Cyprus Mail

More trouble at bus companies

By Constantinos Psillides

DRIVERS and staff at local bus companies are gearing up for a fresh round of strikes as they fear they will be subjected to the same pay cuts as in the public sector.

The Attorney General’s office concluded that since bus companies are subsidised by the state by more than 50, the workers should be considered as public sector employees and thus should be subjected to the same wage cuts.

In an effort to diffuse the situation, the House Labour Committee told the Communications and Works ministry officials and bus company representatives to figure out a solution within two weeks or they would have to step in and amend the legislation.

Iordanis Iordanous, head of the Nicosia district transport organisation (OSEL) told the Cyprus Mail that he hopes a solution can be reached between the two parties or they would have no option but to enforce the salary cuts.

“We were told during the Labour Committee session that the issue would be resolved. We were asked to meet again in 15 days. We hope that it can be resolved and bus company workers will be excluded from the public sector pay cuts. If they are not, the ministry leaves us with no other choice but to proceed with the pay cuts as instructed,” he said.

Ministry officials told Labour committee members that there is room for wage reduction when it comes to some people working for the bus companies. According to the figures produced by the officials, 75 people receive a wage of under €1,000, 40 earn €1,000-1,500, 130 receive €1,500-2,000, 90 get €2,000-2,500, 25 receive €2,500-€3,000, 14 are paid over €3,000 and managers earn €6,734 a month.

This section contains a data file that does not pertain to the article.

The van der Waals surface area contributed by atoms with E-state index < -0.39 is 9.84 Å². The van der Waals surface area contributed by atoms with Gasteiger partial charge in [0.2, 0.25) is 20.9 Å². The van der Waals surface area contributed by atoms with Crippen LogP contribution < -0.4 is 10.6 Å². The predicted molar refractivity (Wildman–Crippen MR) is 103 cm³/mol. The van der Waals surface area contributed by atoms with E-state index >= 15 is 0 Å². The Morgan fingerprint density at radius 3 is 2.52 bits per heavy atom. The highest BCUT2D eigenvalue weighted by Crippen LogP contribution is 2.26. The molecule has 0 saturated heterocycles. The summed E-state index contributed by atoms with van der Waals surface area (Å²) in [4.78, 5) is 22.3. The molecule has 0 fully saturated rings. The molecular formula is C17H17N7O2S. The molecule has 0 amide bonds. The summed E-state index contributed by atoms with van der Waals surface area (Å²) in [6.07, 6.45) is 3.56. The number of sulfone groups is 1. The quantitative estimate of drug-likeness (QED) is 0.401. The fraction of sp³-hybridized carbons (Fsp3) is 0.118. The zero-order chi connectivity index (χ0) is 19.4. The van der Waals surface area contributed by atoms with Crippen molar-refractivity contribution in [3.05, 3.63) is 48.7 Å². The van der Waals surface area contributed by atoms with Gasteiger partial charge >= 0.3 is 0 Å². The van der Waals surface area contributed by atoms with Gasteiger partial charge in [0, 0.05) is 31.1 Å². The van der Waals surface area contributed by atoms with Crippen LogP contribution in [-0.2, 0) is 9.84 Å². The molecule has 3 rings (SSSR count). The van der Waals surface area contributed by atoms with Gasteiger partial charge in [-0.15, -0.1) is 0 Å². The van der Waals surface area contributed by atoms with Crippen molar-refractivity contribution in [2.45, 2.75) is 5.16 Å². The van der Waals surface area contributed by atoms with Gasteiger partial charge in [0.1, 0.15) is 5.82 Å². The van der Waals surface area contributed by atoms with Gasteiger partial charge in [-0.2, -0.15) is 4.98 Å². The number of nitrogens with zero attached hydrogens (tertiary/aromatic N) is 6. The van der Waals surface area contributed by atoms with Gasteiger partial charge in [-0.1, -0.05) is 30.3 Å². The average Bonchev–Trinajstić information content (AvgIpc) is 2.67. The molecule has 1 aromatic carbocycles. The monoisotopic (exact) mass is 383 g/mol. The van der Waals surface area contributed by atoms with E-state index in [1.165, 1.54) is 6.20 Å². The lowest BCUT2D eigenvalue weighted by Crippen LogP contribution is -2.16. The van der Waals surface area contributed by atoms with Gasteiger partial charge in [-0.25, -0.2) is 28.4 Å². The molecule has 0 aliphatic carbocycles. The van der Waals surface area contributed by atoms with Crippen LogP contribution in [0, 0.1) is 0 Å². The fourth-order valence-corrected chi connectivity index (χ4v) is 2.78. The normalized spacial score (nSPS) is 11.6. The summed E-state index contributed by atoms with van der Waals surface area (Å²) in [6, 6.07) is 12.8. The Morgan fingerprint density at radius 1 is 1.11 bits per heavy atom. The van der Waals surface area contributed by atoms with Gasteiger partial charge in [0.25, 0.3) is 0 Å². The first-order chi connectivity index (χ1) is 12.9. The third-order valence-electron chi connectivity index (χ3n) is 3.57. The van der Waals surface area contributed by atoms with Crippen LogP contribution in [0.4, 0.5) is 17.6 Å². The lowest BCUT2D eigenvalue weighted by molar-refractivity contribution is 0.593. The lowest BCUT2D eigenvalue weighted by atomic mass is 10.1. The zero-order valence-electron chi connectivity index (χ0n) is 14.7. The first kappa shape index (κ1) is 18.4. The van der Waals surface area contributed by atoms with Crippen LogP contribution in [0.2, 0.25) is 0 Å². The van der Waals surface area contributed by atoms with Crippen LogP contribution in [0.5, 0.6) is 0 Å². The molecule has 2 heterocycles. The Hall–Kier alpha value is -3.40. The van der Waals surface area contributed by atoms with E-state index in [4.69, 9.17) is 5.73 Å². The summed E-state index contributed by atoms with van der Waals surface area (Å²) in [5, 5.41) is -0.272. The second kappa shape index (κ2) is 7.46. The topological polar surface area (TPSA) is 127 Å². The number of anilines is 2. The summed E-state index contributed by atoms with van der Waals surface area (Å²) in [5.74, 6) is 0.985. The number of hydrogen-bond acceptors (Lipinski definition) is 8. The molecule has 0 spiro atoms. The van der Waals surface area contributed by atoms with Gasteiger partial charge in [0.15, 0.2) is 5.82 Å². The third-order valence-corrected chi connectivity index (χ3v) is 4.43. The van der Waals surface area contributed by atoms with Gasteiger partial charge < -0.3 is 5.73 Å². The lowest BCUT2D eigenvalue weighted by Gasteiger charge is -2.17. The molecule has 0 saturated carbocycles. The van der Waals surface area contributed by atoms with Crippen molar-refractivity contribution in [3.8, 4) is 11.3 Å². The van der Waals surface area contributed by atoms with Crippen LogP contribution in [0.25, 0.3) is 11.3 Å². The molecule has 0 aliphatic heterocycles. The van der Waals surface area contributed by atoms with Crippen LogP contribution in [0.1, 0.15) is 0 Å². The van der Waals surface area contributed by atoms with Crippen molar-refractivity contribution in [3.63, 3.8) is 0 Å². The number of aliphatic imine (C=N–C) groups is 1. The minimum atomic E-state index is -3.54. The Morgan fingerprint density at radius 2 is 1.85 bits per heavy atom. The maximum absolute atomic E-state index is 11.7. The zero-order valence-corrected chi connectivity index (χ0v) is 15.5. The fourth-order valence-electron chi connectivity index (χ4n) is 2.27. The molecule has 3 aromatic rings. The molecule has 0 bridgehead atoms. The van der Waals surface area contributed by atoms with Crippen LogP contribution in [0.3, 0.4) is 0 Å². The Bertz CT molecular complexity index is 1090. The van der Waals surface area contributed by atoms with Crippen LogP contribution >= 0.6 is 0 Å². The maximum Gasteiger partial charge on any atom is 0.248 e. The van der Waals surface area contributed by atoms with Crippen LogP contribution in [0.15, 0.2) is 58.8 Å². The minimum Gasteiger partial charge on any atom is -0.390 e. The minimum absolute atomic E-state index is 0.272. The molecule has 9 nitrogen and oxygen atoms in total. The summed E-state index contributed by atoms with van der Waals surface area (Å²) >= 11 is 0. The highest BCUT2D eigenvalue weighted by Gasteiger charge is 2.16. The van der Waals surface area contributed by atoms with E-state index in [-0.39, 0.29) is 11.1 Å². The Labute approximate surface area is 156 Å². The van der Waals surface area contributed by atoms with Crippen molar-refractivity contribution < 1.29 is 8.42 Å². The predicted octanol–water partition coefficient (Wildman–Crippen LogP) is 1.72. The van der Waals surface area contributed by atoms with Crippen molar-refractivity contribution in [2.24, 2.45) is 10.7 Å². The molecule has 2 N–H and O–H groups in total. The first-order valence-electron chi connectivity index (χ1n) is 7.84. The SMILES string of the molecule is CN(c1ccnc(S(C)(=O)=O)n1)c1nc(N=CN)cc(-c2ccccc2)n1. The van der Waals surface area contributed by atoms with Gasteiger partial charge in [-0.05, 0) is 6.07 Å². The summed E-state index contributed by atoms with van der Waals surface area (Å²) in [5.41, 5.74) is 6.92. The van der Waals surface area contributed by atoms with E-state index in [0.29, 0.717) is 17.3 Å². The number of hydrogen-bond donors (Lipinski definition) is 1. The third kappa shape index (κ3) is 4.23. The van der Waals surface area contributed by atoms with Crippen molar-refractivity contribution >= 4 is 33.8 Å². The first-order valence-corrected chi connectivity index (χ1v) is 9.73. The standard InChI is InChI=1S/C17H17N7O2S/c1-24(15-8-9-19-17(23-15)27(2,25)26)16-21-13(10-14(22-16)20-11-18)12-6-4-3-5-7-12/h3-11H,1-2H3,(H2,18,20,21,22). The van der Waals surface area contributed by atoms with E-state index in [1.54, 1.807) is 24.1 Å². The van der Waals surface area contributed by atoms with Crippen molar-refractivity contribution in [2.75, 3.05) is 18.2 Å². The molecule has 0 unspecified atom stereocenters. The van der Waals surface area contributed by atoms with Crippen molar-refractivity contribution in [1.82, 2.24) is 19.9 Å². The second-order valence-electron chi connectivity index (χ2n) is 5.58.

Asked about the pay cuts, union representative Michalis Stavrou was clear. “Of course bus company workers are not public sector employees, not by any stretch of imagination”, he said, adding that bus company workers have already been subjected to 15 per cent pay cuts to deal with the financial crisis.

“Lowering their wages even further is an outrage. These people already paid their fair share. A bus driver makes around 900-1200 a month and that’s if he is working full-time. One out of three are part-time employees. Office staff earn €900 a month. They can’t take any more cuts,” Stavrou said.

He said that if the government proceeds with the suggested pay cuts, bus workers will go on an indefinite strike. Asked what measures will be taken if the government decides to lower wages for high earners, Stavrou said this possibility was not the union’s concern. “You are talking about managers, shareholders and such. They are not part of our union and we don’t represent them. We represent the ordinary workers,” he said.

The bus companies came to the brink of indefinite strike recently, after the unions threatened to strike when workers weren’t paid for February. The strike was cancelled after the Labour Committee promised to intervene and settle the issue.

Communication and Works minister Tasos Mitsopoulos said that we are moving in minefield.

“This is what happens when there isn’t enough money to go around. We are coordinating with the companies, the unions and the Finance ministry to sort out the problem. We are asking for the Finance ministry to release the funds to pay the workers but as long as austerity measures are enforced, we will have problems,” the minister added.

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